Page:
Today’s Question: Is there an advantage to converting a JPEG image to PNG? I have some older images captured in JPEG format that occasionally I will process in either Lightroom or Photoshop to see if I can improve on the final image.
Tim’s Quick Answer: The primary advantage of the PNG (Portable Network Graphics) file format compared to JPEG is that compression artifacts are not created when an image is saved as a PNG file. Therefore, I would opt for a file format other than JPEG when saving a processed copy of the image, but there’s no need to convert all existing JPEG images to a different file format if the JPEG images won’t be processed.
More Detail: One of the drawbacks of the JPEG image format is that lossy compression is used when the image is saved. That means there is always a risk of at least some degree of visible artifacts caused by the JPEG compression. For this reason, it can be advantageous to use an image format other than JPEG.
However, JPEG compression is only applied when the file is first created, or when the file is re-saved after applying adjustments. Therefore, there’s no need to convert the JPEG image to a different file format unless adjustments are being applied to the JPEG. In other words, you can keep the original files in the JPEG format, and only create a new file with a different format for images you will be editing.
The PNG file format is a perfectly good alternative to JPEG images. By default, there is only lossless compression applied to PNG images, so compression artifacts won’t be an issue. In addition, PNG files can use a bit depth higher than the 8-bit per channel maximum for JPEG images. PNG files also support transparency, though this feature is not generally meaningful for photographic images under normal circumstances.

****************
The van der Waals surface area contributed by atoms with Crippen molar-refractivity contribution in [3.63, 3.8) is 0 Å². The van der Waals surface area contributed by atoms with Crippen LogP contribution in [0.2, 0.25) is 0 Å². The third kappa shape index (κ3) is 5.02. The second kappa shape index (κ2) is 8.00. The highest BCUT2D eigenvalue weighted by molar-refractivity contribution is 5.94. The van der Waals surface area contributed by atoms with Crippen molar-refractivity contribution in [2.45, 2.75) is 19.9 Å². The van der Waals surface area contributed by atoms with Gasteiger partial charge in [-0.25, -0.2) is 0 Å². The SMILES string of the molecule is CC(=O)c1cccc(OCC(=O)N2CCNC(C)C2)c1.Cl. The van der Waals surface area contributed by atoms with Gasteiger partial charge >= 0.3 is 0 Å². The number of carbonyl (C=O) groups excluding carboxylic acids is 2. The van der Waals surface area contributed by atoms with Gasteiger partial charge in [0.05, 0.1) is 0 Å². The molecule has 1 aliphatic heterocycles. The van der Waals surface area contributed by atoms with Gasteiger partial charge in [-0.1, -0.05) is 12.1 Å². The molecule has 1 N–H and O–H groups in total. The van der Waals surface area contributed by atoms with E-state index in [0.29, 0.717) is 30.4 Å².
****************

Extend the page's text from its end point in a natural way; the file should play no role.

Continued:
Keep in mind that if you are using software such as Photoshop that includes special features such as layers, you’ll need to save the image in a format that supports those features if you want them preserved for future editing. That would mean saving as a Photoshop PSD or TIFF image in the context of Photoshop, for example.
Also keep in mind that if you’re using Lightroom Classic to edit a JPEG image, the source image file is not actually altered directly. Rather, the adjustments are simply metadata values. So, the original JPEG remains unaltered, and a new file will only be created if you export the image from Lightroom Classic.